BBC Trust Chairman Defends Public Broadcaster Amid Sexual Abuse Scandal Probes

Lord Patten writes to British culture secretary Maria Miller to warn her against questioning the BBC's independence.

LONDON - BBC Trust chairman Lord Patten has sent a letter to culture secretary Maria Miller defending the public broadcaster's independence amid sexual abuse allegations against late TV host Jimmy Savile.

Patten's letter followed the appearance of BBC director general George Entwistle in front of government ministers Tuesday to answer questions as the debate about the role of various executives in a dropped BBC TV report about the allegations continues.

The culture secretary urged Patten to become more personally involved, because "very real concerns are being raised about public trust and confidence in the BBC," according to British media reports. The BBC Trust is the public broadcaster's governing body.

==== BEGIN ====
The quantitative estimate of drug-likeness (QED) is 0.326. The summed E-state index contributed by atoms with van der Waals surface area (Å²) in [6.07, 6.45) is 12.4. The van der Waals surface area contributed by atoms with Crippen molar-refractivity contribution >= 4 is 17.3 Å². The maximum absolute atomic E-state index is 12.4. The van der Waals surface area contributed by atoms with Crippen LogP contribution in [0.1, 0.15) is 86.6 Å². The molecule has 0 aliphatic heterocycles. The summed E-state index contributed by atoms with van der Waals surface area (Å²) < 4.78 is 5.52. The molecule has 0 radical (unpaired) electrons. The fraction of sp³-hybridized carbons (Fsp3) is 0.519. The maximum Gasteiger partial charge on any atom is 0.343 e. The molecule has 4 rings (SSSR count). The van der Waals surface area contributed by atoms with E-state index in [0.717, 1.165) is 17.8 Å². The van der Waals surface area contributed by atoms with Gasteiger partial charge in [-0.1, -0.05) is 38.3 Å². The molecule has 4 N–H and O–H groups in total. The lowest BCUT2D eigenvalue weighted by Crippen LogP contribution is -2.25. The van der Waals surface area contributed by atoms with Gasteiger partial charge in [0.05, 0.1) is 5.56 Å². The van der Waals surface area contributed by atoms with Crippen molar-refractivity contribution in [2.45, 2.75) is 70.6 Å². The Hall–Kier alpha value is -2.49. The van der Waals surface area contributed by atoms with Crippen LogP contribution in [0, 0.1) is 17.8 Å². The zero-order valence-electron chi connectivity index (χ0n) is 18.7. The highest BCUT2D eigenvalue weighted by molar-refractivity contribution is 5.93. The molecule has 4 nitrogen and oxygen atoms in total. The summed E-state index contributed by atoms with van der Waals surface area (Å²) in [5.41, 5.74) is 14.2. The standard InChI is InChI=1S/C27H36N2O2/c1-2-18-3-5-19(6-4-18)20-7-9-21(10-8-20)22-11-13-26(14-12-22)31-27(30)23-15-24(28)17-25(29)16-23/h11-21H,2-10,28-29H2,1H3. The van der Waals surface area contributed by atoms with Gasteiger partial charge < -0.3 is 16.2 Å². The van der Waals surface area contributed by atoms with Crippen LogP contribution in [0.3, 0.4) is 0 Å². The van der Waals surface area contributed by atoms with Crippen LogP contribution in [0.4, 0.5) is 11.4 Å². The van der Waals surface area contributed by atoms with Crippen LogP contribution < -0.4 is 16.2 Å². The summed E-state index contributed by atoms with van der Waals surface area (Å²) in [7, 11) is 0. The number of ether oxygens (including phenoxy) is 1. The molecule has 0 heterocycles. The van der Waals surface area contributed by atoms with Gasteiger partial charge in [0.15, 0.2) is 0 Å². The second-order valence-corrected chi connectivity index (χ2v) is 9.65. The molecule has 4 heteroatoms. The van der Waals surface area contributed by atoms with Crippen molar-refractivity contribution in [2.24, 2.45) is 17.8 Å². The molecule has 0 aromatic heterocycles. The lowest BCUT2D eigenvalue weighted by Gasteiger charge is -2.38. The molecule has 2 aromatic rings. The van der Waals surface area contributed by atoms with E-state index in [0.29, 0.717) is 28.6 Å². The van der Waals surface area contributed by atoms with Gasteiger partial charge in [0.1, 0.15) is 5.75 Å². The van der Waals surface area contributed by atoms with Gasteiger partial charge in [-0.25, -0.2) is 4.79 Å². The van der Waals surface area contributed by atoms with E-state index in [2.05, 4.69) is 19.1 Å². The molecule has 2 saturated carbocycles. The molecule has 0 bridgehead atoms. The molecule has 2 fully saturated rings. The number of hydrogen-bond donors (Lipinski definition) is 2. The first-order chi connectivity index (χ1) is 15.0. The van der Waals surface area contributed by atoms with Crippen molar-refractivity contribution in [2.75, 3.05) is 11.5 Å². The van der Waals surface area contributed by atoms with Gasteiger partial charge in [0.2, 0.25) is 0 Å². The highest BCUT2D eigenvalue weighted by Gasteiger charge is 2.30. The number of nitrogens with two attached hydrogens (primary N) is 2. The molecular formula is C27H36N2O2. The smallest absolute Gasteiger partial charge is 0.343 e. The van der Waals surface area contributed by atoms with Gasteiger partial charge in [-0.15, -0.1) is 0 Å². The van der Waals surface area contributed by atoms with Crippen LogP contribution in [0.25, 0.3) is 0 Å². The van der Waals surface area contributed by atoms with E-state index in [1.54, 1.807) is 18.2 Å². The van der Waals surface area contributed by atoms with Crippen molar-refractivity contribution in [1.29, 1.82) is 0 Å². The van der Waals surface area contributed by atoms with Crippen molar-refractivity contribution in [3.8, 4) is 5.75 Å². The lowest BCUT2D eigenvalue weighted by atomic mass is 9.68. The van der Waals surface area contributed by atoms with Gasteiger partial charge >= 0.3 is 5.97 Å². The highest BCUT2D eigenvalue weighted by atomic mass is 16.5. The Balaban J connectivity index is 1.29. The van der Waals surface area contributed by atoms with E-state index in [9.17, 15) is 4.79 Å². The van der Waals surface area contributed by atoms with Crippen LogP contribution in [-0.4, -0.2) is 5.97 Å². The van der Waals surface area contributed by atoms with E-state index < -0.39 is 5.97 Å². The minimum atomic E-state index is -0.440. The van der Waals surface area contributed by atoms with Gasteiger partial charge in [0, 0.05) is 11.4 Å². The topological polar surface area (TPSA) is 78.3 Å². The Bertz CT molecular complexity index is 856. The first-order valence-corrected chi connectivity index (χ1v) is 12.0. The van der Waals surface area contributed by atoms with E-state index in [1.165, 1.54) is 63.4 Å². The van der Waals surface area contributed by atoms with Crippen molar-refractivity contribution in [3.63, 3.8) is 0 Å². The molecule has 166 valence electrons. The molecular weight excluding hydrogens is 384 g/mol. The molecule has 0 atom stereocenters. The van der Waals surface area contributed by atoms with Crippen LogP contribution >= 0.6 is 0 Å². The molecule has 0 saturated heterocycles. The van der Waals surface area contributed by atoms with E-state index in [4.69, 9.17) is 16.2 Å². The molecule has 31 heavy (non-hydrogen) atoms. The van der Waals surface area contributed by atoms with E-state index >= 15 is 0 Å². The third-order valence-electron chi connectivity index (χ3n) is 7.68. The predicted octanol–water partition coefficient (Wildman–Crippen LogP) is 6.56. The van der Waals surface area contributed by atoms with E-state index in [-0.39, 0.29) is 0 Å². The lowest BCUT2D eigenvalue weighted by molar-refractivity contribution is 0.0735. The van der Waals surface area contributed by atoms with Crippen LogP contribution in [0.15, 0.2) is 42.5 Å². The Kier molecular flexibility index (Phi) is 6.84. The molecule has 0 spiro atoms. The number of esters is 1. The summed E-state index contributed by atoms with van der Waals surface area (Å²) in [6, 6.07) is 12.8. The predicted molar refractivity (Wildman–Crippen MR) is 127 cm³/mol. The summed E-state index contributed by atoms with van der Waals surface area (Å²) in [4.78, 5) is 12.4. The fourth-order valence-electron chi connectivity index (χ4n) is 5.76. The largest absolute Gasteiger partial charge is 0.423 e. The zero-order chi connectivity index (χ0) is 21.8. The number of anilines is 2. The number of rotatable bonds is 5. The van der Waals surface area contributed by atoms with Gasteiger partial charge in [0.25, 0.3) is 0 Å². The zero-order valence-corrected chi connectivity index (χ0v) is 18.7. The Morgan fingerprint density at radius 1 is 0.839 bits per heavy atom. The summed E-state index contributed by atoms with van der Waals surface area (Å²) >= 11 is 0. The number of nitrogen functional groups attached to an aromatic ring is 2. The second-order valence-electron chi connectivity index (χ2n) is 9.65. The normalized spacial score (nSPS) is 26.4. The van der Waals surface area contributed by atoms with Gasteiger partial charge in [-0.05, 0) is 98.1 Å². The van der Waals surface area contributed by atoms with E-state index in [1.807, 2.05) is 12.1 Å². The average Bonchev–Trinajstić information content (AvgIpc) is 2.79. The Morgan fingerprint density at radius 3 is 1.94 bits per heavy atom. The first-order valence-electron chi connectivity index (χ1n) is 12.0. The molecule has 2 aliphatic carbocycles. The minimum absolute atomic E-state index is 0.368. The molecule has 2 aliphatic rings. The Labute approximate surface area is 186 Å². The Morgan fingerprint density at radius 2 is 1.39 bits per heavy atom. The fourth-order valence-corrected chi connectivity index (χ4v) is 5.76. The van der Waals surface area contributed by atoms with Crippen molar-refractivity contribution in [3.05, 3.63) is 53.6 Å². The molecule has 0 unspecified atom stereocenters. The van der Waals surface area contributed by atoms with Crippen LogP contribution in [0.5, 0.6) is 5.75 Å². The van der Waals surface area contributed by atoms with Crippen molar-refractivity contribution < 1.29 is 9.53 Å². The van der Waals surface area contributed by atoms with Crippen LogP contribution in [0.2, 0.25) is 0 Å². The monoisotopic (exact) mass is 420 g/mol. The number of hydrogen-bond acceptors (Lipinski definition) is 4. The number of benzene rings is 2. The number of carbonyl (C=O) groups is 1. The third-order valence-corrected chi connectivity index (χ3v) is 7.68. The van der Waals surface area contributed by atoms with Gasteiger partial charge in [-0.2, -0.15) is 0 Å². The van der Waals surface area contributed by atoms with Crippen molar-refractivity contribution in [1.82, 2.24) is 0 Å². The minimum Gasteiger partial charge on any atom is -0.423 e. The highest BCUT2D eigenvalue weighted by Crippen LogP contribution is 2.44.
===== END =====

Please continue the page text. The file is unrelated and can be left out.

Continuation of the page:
Patten, in his letter to Miller, noted her concerns. "I know that you will not want to give any impression that you are questioning the independence of the BBC," he said though. "Of course I will keep you in touch with developments."

According to the Guardian, Patten's letter also said: "You know how seriously the Trust takes the allegations surrounding Jimmy Savile and the need to maintain public trust in the BBC."

Earlier this month, Patten had said it makes him "very cross" when the BBC's impartiality and quality of journalism is questioned.

The broadcaster has launched two internal probes - one into the kind of work environment the BBC provides and possible factors that allowed Savile's behavior, the other into a decision by flagship news show Newsnight to drop a planned report on the abuse allegations.

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